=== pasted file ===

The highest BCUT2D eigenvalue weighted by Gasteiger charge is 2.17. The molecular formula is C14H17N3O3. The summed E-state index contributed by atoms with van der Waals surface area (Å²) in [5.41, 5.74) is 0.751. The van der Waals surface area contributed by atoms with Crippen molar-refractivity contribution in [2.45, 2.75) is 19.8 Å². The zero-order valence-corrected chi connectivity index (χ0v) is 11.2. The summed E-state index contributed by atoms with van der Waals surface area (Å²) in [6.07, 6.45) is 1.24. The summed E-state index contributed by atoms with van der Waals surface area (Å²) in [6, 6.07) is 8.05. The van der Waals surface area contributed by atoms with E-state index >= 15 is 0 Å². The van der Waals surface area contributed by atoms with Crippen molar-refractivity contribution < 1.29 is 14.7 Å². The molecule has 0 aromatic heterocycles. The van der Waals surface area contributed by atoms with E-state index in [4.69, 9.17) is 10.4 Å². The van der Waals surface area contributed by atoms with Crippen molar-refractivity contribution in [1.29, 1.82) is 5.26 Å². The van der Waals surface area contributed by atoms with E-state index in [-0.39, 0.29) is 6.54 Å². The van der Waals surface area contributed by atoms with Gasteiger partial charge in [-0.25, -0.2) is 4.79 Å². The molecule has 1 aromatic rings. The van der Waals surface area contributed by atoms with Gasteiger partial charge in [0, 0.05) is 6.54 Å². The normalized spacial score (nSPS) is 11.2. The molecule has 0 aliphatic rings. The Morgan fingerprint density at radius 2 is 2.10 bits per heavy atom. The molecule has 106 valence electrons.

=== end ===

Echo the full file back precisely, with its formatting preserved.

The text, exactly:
The highest BCUT2D eigenvalue weighted by Gasteiger charge is 2.17. The molecular formula is C14H17N3O3. The summed E-state index contributed by atoms with van der Waals surface area (Å²) in [5.41, 5.74) is 0.751. The van der Waals surface area contributed by atoms with Crippen molar-refractivity contribution in [2.45, 2.75) is 19.8 Å². The zero-order valence-corrected chi connectivity index (χ0v) is 11.2. The summed E-state index contributed by atoms with van der Waals surface area (Å²) in [6.07, 6.45) is 1.24. The summed E-state index contributed by atoms with van der Waals surface area (Å²) in [6, 6.07) is 8.05. The van der Waals surface area contributed by atoms with E-state index >= 15 is 0 Å². The van der Waals surface area contributed by atoms with Crippen molar-refractivity contribution < 1.29 is 14.7 Å². The molecule has 0 aromatic heterocycles. The van der Waals surface area contributed by atoms with E-state index in [4.69, 9.17) is 10.4 Å². The van der Waals surface area contributed by atoms with Crippen molar-refractivity contribution in [1.29, 1.82) is 5.26 Å². The van der Waals surface area contributed by atoms with E-state index in [-0.39, 0.29) is 6.54 Å². The van der Waals surface area contributed by atoms with Gasteiger partial charge in [-0.25, -0.2) is 4.79 Å². The molecule has 1 aromatic rings. The van der Waals surface area contributed by atoms with Gasteiger partial charge in [0, 0.05) is 6.54 Å². The normalized spacial score (nSPS) is 11.2. The molecule has 0 aliphatic rings. The Morgan fingerprint density at radius 2 is 2.10 bits per heavy atom. The molecule has 106 valence electrons.